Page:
9:36.551 echo > 49152: . ack 48181 win 0
   9:36.554 49152 > echo: . ack 11681 win 11680
   9:36.554 echo > 49152: . 11681:13141(1460) ack 48181 win 0
   9:36.554 echo > 49152: . 13141:14601(1460) ack 48181 win 0
   9:36.555 echo > 49152: . 14601:16061(1460) ack 48181 win 0
   9:36.555 echo > 49152: . 16061:17521(1460) ack 48181 win 0
   9:36.555 echo > 49152: . 17521:18981(1460) ack 48181 win 0
   9:36.555 echo > 49152: . 18981:20441(1460) ack 48181 win 0
   9:36.555 echo > 49152: . 20441:21901(1460) ack 48181 win 0
   9:36.555 echo > 49152: . 21901:23361(1460) ack 48181 win 0
   9:36.558 49152 > echo: . ack 14601 win 8760
   9:36.559 echo > 49152: . ack 48181 win 8192
   9:36.645 49152 > echo: . ack 17521 win 5840
   9:36.655 49152 > echo: . ack 20441 win 2920
   9:36.658 49152 > echo: . ack 23361 win 0
   9:36.659 echo > 49152: . ack 48181 win 16384
   9:36.661 49152 > echo: . 48181:49641(1460) ack 23361 win 0
   9:36.661 49152 > echo: . 49641:51101(1460) ack 23361 win 0
   9:36.662 49152 > echo: . 51101:52561(1460) ack 23361 win 0
   9:36.663 49152 > echo: . 52561:54021(1460) ack 23361 win 0
   9:36.663 49152 > echo: . 54021:55481(1460) ack 23361 win 0
   9:36.665 49152 > echo: . 55481:56941(1460) ack 23361 win 0
   9:36.666 49152 > echo: . 56941:58401(1460) ack 23361 win 0
   9:36.667 49152 > echo: P 58401:59861(1460) ack 23361 win 0
   9:36.669 49152 > echo: . ack 23361 win 11680
   9:36.669 echo > 49152: . 23361:24821(1460) ack 59861 win 4704
   9:36.669 echo > 49152: . 24821:26281(1460) ack 59861 win 4704
   9:36.669 echo > 49152: . 26281:27741(1460) ack 59861 win 4704
   9:36.669 echo > 49152: . 27741:29201(1460) ack 59861 win 4704
   9:36.669 echo > 49152: . 29201:30661(1460) ack 59861 win 4704
   9:36.669 echo > 49152: . 30661:32121(1460) ack 59861 win 4704
   9:36.669 echo > 49152: . 32121:33581(1460) ack 59861 win 4704
   9:36.670 echo > 49152: . 33581:35041(1460) ack 59861 win 4704
   9:36.682 49152 > echo: . ack 26281 win 8760
   9:36.697 49152 > echo: . ack 29201 win 5840
   9:36.700 49152 > echo: . ack 32121 win 2920



Freniche                      Informational                    [Page 20]


   9:36.701 echo > 49152: . ack 59861 win 12896
   9:36.704 49152 > echo: . ack 35041 win 0
   9:36.707 49152 > echo: . ack 35041 win 11680
   9:36.707 echo > 49152: . 35041:36501(1460) ack 59861 win 12896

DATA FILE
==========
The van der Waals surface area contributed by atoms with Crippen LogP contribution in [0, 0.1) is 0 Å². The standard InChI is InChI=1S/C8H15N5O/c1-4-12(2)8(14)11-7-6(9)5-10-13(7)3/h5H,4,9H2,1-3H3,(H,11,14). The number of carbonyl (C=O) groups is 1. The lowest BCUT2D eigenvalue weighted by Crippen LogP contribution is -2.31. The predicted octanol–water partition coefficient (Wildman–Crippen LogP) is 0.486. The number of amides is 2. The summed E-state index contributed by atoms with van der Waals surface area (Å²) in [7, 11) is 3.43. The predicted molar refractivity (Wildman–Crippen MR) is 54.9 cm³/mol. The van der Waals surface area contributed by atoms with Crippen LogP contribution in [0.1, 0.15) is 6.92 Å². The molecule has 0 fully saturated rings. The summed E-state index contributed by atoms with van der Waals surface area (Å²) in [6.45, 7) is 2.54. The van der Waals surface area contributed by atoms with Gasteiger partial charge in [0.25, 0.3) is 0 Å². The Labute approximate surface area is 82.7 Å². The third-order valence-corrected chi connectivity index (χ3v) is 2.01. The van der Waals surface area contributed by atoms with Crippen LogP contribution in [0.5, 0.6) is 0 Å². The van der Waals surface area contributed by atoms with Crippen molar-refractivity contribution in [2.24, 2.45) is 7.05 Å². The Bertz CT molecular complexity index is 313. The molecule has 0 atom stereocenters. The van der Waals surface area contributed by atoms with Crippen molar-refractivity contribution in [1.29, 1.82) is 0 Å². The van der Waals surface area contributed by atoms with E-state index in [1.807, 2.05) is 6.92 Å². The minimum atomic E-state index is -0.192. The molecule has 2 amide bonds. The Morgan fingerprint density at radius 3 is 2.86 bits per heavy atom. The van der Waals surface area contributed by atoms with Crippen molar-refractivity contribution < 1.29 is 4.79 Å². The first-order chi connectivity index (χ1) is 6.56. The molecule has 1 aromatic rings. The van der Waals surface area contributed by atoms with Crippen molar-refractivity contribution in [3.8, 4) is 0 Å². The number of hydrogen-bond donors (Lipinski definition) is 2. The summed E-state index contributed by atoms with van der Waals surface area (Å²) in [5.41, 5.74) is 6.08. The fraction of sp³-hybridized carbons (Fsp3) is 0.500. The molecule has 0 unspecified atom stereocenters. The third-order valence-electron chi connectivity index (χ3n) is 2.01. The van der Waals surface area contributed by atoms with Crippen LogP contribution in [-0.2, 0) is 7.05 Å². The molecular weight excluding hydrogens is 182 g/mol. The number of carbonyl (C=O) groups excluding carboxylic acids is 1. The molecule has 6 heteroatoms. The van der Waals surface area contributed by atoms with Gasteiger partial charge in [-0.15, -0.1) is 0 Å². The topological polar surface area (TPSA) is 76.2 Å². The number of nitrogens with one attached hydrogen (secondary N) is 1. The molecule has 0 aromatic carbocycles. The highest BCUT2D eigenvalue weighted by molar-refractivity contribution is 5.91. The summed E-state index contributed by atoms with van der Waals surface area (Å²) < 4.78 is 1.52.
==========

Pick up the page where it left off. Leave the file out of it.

9:36.707 echo > 49152: . 36501:37961(1460) ack 59861 win 12896
   9:36.707 echo > 49152: . 37961:39421(1460) ack 59861 win 12896
   9:36.708 echo > 49152: . 39421:40881(1460) ack 59861 win 12896
   9:36.708 echo > 49152: . 40881:42341(1460) ack 59861 win 12896
   9:36.708 echo > 49152: . 42341:43801(1460) ack 59861 win 12896
   9:36.708 echo > 49152: . 43801:45261(1460) ack 59861 win 12896
   9:36.708 echo > 49152: . 45261:46721(1460) ack 59861 win 12896
   9:36.757 49152 > echo: . ack 37961 win 8760
   9:36.758 echo > 49152: . ack 59861 win 17520
   9:36.761 49152 > echo: . ack 40881 win 5840
   9:36.764 49152 > echo: . ack 43801 win 2920
   9:36.767 49152 > echo: . ack 46721 win 0
   9:36.788 49152 > echo: . ack 46721 win 11680
   9:36.788 echo > 49152: . 46721:48181(1460) ack 59861 win 17520
   9:36.788 echo > 49152: . 48181:49641(1460) ack 59861 win 17520
   9:36.788 echo > 49152: . 49641:51101(1460) ack 59861 win 17520
   9:36.788 echo > 49152: . 51101:52561(1460) ack 59861 win 17520
   9:36.788 echo > 49152: . 52561:54021(1460) ack 59861 win 17520
   9:36.788 echo > 49152: . 54021:55481(1460) ack 59861 win 17520
   9:36.788 echo > 49152: . 55481:56941(1460) ack 59861 win 17520
   9:36.788 echo > 49152: . 56941:58401(1460) ack 59861 win 17520
   9:36.792 49152 > echo: . ack 49641 win 8760
   9:36.795 49152 > echo: . ack 52561 win 5840
   9:36.798 49152 > echo: . ack 55481 win 2920
   9:36.801 49152 > echo: . ack 58401 win 0
   9:36.803 49152 > echo: . ack 58401 win 11680
   9:36.803 echo > 49152: P 58401:59861(1460) ack 59861 win 17520
   9:36.807 49152 > echo: P 59861:60001(140) ack 59861 win 11680
   9:36.808 echo > 49152: P 59861:59961(100) ack 60001 win 17520
   9:37.131 49152 > echo: . ack 59961 win 11680
   9:37.131 echo > 49152: P 59961:60001(40) ack 60001 win 17520
   9:37.135 49152 > echo: F 60001:60001(0) ack 60001 win 11680
   9:37.135 echo > 49152: . ack 60002 win 17520
   9:37.136 echo > 49152: F 60001:60001(0) ack 60002 win 17520
   9:37.153 49152 > echo: . ack 60002 win 11679

   After the client sends a window probe, its application is awakened
   and reads the complete receive buffer (11680, at time 9:36.554). A
   window advertisement is send to the server, inviting it to respond
   with more data, avoiding the deadlock.







Freniche                      Informational                    [Page 21]

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INTERNET DRAFT                  EXPIRES JANUARY 1999    INTERNET DRAFT